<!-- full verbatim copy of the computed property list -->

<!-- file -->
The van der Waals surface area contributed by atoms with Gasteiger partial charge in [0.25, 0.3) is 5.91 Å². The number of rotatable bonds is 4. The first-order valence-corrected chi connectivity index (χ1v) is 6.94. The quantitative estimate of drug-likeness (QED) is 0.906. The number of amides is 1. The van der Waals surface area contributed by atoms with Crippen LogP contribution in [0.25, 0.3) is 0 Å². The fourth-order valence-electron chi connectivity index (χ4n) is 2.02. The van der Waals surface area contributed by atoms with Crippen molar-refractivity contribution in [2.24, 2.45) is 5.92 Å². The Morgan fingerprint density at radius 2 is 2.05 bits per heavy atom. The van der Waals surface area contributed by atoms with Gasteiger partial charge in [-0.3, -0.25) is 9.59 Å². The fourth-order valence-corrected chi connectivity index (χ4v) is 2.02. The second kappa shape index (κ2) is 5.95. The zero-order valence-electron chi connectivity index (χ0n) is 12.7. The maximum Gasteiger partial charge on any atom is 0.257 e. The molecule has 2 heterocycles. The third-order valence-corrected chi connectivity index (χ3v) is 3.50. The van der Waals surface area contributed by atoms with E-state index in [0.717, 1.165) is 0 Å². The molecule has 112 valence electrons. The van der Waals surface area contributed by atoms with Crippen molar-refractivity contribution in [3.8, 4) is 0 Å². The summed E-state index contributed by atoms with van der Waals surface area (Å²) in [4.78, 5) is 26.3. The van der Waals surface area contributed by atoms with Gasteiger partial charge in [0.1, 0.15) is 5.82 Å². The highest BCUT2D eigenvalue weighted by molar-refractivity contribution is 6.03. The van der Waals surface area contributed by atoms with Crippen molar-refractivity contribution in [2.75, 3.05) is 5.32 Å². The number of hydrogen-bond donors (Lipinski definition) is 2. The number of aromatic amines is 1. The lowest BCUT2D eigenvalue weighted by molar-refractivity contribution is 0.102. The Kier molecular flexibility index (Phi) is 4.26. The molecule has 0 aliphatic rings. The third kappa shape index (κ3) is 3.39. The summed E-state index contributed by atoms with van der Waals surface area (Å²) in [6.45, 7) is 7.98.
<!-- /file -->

The van der Waals surface area contributed by atoms with Gasteiger partial charge in [0.25, 0.3) is 5.91 Å². The number of rotatable bonds is 4. The first-order valence-corrected chi connectivity index (χ1v) is 6.94. The quantitative estimate of drug-likeness (QED) is 0.906. The number of amides is 1. The van der Waals surface area contributed by atoms with Crippen LogP contribution in [0.25, 0.3) is 0 Å². The fourth-order valence-electron chi connectivity index (χ4n) is 2.02. The van der Waals surface area contributed by atoms with Crippen molar-refractivity contribution in [2.24, 2.45) is 5.92 Å². The Morgan fingerprint density at radius 2 is 2.05 bits per heavy atom. The van der Waals surface area contributed by atoms with Gasteiger partial charge in [-0.3, -0.25) is 9.59 Å². The fourth-order valence-corrected chi connectivity index (χ4v) is 2.02. The second kappa shape index (κ2) is 5.95. The zero-order valence-electron chi connectivity index (χ0n) is 12.7. The maximum Gasteiger partial charge on any atom is 0.257 e. The molecule has 2 heterocycles. The third-order valence-corrected chi connectivity index (χ3v) is 3.50. The van der Waals surface area contributed by atoms with E-state index in [0.717, 1.165) is 0 Å². The molecule has 112 valence electrons. The van der Waals surface area contributed by atoms with Crippen molar-refractivity contribution in [3.8, 4) is 0 Å². The summed E-state index contributed by atoms with van der Waals surface area (Å²) in [4.78, 5) is 26.3. The van der Waals surface area contributed by atoms with Gasteiger partial charge in [0.1, 0.15) is 5.82 Å². The highest BCUT2D eigenvalue weighted by molar-refractivity contribution is 6.03. The van der Waals surface area contributed by atoms with Crippen molar-refractivity contribution in [2.75, 3.05) is 5.32 Å². The number of hydrogen-bond donors (Lipinski definition) is 2. The number of aromatic amines is 1. The lowest BCUT2D eigenvalue weighted by molar-refractivity contribution is 0.102. The Kier molecular flexibility index (Phi) is 4.26. The molecule has 0 aliphatic rings. The third kappa shape index (κ3) is 3.39. The summed E-state index contributed by atoms with van der Waals surface area (Å²) in [6.45, 7) is 7.98.